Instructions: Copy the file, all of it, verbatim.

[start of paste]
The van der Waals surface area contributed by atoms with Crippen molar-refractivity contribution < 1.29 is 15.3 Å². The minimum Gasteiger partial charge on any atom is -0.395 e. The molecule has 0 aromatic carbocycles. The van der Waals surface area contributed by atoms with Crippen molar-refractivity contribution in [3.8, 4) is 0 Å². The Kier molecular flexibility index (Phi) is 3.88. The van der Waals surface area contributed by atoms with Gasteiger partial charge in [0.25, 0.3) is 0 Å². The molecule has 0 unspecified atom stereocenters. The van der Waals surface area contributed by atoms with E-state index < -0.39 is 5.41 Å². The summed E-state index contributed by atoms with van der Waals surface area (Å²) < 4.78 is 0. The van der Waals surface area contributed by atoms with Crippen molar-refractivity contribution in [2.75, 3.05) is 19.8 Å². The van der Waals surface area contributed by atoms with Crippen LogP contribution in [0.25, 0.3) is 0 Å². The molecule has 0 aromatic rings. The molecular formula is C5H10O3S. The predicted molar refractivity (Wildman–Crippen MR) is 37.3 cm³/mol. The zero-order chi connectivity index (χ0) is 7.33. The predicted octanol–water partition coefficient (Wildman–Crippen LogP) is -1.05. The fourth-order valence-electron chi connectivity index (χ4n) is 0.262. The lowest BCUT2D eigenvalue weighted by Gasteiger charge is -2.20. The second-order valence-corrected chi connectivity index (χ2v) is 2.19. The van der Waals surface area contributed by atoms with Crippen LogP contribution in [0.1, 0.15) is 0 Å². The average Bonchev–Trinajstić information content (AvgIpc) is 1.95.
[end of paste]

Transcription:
The van der Waals surface area contributed by atoms with Crippen molar-refractivity contribution < 1.29 is 15.3 Å². The minimum Gasteiger partial charge on any atom is -0.395 e. The molecule has 0 aromatic carbocycles. The van der Waals surface area contributed by atoms with Crippen molar-refractivity contribution in [3.8, 4) is 0 Å². The Kier molecular flexibility index (Phi) is 3.88. The van der Waals surface area contributed by atoms with Gasteiger partial charge in [0.25, 0.3) is 0 Å². The molecule has 0 unspecified atom stereocenters. The van der Waals surface area contributed by atoms with E-state index < -0.39 is 5.41 Å². The summed E-state index contributed by atoms with van der Waals surface area (Å²) < 4.78 is 0. The van der Waals surface area contributed by atoms with Crippen molar-refractivity contribution in [2.75, 3.05) is 19.8 Å². The van der Waals surface area contributed by atoms with Crippen LogP contribution in [0.25, 0.3) is 0 Å². The molecule has 0 aromatic rings. The molecular formula is C5H10O3S. The predicted molar refractivity (Wildman–Crippen MR) is 37.3 cm³/mol. The zero-order chi connectivity index (χ0) is 7.33. The predicted octanol–water partition coefficient (Wildman–Crippen LogP) is -1.05. The fourth-order valence-electron chi connectivity index (χ4n) is 0.262. The lowest BCUT2D eigenvalue weighted by Gasteiger charge is -2.20. The second-order valence-corrected chi connectivity index (χ2v) is 2.19. The van der Waals surface area contributed by atoms with Crippen LogP contribution in [0.1, 0.15) is 0 Å². The average Bonchev–Trinajstić information content (AvgIpc) is 1.95.